on night driving

The last two hours are always the longest.   We’re 13 hours into our way to New York, the Empire State where my grandparents live.  The kids are holding up pretty well, little ones and big ones alike.  In the moment of typing the last sentence, a sibling spoke out from the yonder back seat.  Not only is somebody thirsty, but another one is hiding the water.

I love brotherly love. I really do.  I’m not just saying that.  It’s the most painless of loves, not that love is meant to be painless, but it is kind of nice in the times when it is.  With Eros there is pain in separation and desire.  With Charity is pain in the sacrifice of self.  But brotherly love brings the comfort and security of loyalty and warmth.  It’s what gets you through the pain of all the other loves.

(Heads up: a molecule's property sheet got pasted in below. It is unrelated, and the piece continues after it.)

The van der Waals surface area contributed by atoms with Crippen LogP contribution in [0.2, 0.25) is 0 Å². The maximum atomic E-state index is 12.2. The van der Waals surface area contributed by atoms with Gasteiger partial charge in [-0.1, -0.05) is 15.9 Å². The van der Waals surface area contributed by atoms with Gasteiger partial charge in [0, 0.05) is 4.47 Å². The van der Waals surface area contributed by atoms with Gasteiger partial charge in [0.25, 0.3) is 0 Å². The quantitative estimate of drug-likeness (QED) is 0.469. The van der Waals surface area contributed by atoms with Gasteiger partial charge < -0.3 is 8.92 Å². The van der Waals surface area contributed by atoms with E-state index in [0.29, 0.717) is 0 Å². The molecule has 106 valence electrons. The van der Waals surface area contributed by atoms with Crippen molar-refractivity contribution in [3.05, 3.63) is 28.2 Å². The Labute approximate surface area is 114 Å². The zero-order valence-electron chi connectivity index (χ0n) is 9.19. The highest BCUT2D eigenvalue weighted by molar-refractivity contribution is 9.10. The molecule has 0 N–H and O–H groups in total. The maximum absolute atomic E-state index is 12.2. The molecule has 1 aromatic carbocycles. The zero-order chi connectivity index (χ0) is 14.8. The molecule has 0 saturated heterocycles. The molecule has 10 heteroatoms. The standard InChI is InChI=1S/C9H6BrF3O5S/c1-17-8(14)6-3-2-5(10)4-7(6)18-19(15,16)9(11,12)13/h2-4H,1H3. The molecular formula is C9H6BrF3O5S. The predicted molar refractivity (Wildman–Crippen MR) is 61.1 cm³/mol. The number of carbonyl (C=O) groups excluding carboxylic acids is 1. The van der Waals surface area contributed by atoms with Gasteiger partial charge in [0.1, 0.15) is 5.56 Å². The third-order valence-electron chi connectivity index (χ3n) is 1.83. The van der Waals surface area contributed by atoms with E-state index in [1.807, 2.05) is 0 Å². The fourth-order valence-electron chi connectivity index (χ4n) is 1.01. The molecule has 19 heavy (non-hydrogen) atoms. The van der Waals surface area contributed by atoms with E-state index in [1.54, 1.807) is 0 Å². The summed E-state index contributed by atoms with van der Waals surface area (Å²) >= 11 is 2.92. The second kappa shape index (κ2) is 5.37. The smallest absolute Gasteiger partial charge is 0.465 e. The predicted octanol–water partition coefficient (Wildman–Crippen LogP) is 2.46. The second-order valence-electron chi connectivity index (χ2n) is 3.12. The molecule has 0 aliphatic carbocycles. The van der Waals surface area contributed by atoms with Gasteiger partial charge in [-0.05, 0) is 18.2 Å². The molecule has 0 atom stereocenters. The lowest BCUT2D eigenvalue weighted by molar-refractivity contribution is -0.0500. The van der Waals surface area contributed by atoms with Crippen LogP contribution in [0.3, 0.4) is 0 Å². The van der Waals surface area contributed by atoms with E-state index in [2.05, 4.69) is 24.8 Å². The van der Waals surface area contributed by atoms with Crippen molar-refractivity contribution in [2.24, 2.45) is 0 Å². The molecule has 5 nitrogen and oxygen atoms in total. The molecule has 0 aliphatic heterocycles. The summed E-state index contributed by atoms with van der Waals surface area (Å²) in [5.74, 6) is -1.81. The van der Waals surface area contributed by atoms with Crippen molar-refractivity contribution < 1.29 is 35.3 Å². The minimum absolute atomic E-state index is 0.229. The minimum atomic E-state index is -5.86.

They ended up sharing the water.  Good for them.  Things really do go better here when everybody shares.  After twelve episodes of “What’s in the Bible with Buck Denver”, the adults have taken back control of the radio waves.  We’ll give it back in a bit, when they ask again later.  I offered to drive but he said he’s alright.

The music just stopped and the van has encompassed a slowing down silence.  This is the gift inside the union kind of love, that you never have to worry about a silence being awkward.  Sometimes silence is itself a kind of love, someone’s personal space to be cherished and protected, a sacred presence of peace to get you through from here to there.

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